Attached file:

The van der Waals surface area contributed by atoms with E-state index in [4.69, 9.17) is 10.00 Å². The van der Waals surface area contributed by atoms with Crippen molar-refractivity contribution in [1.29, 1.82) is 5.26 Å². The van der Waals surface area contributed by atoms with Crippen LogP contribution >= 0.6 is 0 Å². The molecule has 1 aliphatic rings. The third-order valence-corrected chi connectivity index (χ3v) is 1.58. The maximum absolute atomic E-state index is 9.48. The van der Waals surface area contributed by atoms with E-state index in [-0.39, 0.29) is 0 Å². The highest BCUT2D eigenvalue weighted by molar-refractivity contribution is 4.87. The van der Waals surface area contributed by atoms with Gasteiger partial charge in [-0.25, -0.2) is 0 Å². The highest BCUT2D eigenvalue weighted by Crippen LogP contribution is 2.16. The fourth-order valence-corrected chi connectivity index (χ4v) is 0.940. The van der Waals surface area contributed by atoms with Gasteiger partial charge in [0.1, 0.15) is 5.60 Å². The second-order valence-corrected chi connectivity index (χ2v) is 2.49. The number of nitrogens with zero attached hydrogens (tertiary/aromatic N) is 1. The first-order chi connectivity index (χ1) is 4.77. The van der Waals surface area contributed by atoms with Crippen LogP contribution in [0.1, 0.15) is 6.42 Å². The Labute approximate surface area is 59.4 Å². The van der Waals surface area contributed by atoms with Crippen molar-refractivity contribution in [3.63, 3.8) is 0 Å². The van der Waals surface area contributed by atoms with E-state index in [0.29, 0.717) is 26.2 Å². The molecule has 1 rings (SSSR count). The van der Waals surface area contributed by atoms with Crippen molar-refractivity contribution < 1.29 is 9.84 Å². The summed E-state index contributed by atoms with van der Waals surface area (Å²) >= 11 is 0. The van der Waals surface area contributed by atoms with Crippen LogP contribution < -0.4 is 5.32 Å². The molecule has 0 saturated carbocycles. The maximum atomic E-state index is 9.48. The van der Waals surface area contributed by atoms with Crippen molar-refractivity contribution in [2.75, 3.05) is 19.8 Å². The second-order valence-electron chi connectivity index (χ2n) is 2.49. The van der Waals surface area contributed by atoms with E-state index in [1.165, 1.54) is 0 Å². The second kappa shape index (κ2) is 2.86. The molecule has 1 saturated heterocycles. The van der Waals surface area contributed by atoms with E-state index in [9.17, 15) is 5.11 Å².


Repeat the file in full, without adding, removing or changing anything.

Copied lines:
The van der Waals surface area contributed by atoms with E-state index in [4.69, 9.17) is 10.00 Å². The van der Waals surface area contributed by atoms with Crippen molar-refractivity contribution in [1.29, 1.82) is 5.26 Å². The van der Waals surface area contributed by atoms with Crippen LogP contribution >= 0.6 is 0 Å². The molecule has 1 aliphatic rings. The third-order valence-corrected chi connectivity index (χ3v) is 1.58. The maximum absolute atomic E-state index is 9.48. The van der Waals surface area contributed by atoms with E-state index in [-0.39, 0.29) is 0 Å². The highest BCUT2D eigenvalue weighted by molar-refractivity contribution is 4.87. The van der Waals surface area contributed by atoms with Gasteiger partial charge in [-0.25, -0.2) is 0 Å². The highest BCUT2D eigenvalue weighted by Crippen LogP contribution is 2.16. The fourth-order valence-corrected chi connectivity index (χ4v) is 0.940. The van der Waals surface area contributed by atoms with Gasteiger partial charge in [0.1, 0.15) is 5.60 Å². The second-order valence-corrected chi connectivity index (χ2v) is 2.49. The number of nitrogens with zero attached hydrogens (tertiary/aromatic N) is 1. The first-order chi connectivity index (χ1) is 4.77. The van der Waals surface area contributed by atoms with Crippen LogP contribution in [0.1, 0.15) is 6.42 Å². The Labute approximate surface area is 59.4 Å². The van der Waals surface area contributed by atoms with Crippen molar-refractivity contribution in [3.63, 3.8) is 0 Å². The van der Waals surface area contributed by atoms with E-state index in [0.29, 0.717) is 26.2 Å². The molecule has 1 rings (SSSR count). The van der Waals surface area contributed by atoms with Crippen molar-refractivity contribution < 1.29 is 9.84 Å². The summed E-state index contributed by atoms with van der Waals surface area (Å²) >= 11 is 0. The van der Waals surface area contributed by atoms with Crippen LogP contribution < -0.4 is 5.32 Å². The molecule has 0 saturated carbocycles. The maximum atomic E-state index is 9.48. The van der Waals surface area contributed by atoms with Crippen molar-refractivity contribution in [2.75, 3.05) is 19.8 Å². The second-order valence-electron chi connectivity index (χ2n) is 2.49. The van der Waals surface area contributed by atoms with E-state index in [1.165, 1.54) is 0 Å². The second kappa shape index (κ2) is 2.86. The molecule has 1 saturated heterocycles. The van der Waals surface area contributed by atoms with E-state index in [9.17, 15) is 5.11 Å².